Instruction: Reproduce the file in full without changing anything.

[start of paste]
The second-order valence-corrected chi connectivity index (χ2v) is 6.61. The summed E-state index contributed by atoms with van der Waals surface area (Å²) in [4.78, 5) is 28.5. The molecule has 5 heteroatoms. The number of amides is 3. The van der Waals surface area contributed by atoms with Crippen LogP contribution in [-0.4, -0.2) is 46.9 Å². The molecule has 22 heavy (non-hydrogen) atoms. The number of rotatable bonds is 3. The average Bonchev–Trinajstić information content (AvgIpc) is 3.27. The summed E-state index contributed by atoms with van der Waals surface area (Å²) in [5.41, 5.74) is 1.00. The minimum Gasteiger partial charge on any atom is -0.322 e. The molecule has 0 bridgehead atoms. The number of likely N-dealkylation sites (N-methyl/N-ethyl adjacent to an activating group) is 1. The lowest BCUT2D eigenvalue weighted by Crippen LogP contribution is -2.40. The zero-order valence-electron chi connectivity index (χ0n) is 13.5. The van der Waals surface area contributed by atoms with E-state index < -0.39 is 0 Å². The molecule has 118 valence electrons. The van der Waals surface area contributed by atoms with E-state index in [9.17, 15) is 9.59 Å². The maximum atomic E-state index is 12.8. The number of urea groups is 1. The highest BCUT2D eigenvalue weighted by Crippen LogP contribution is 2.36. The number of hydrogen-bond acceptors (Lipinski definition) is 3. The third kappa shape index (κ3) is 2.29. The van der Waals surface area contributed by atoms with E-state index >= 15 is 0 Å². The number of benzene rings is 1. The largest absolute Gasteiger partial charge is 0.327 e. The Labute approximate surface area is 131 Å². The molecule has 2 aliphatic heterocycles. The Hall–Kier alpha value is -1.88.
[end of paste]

The second-order valence-corrected chi connectivity index (χ2v) is 6.61. The summed E-state index contributed by atoms with van der Waals surface area (Å²) in [4.78, 5) is 28.5. The molecule has 5 heteroatoms. The number of amides is 3. The van der Waals surface area contributed by atoms with Crippen LogP contribution in [-0.4, -0.2) is 46.9 Å². The molecule has 22 heavy (non-hydrogen) atoms. The number of rotatable bonds is 3. The average Bonchev–Trinajstić information content (AvgIpc) is 3.27. The summed E-state index contributed by atoms with van der Waals surface area (Å²) in [5.41, 5.74) is 1.00. The minimum Gasteiger partial charge on any atom is -0.322 e. The molecule has 0 bridgehead atoms. The number of likely N-dealkylation sites (N-methyl/N-ethyl adjacent to an activating group) is 1. The lowest BCUT2D eigenvalue weighted by Crippen LogP contribution is -2.40. The zero-order valence-electron chi connectivity index (χ0n) is 13.5. The van der Waals surface area contributed by atoms with E-state index < -0.39 is 0 Å². The molecule has 118 valence electrons. The van der Waals surface area contributed by atoms with E-state index in [9.17, 15) is 9.59 Å². The maximum atomic E-state index is 12.8. The number of urea groups is 1. The highest BCUT2D eigenvalue weighted by Crippen LogP contribution is 2.36. The number of hydrogen-bond acceptors (Lipinski definition) is 3. The third kappa shape index (κ3) is 2.29. The van der Waals surface area contributed by atoms with E-state index >= 15 is 0 Å². The number of benzene rings is 1. The largest absolute Gasteiger partial charge is 0.327 e. The Labute approximate surface area is 131 Å². The molecule has 2 aliphatic heterocycles. The Hall–Kier alpha value is -1.88.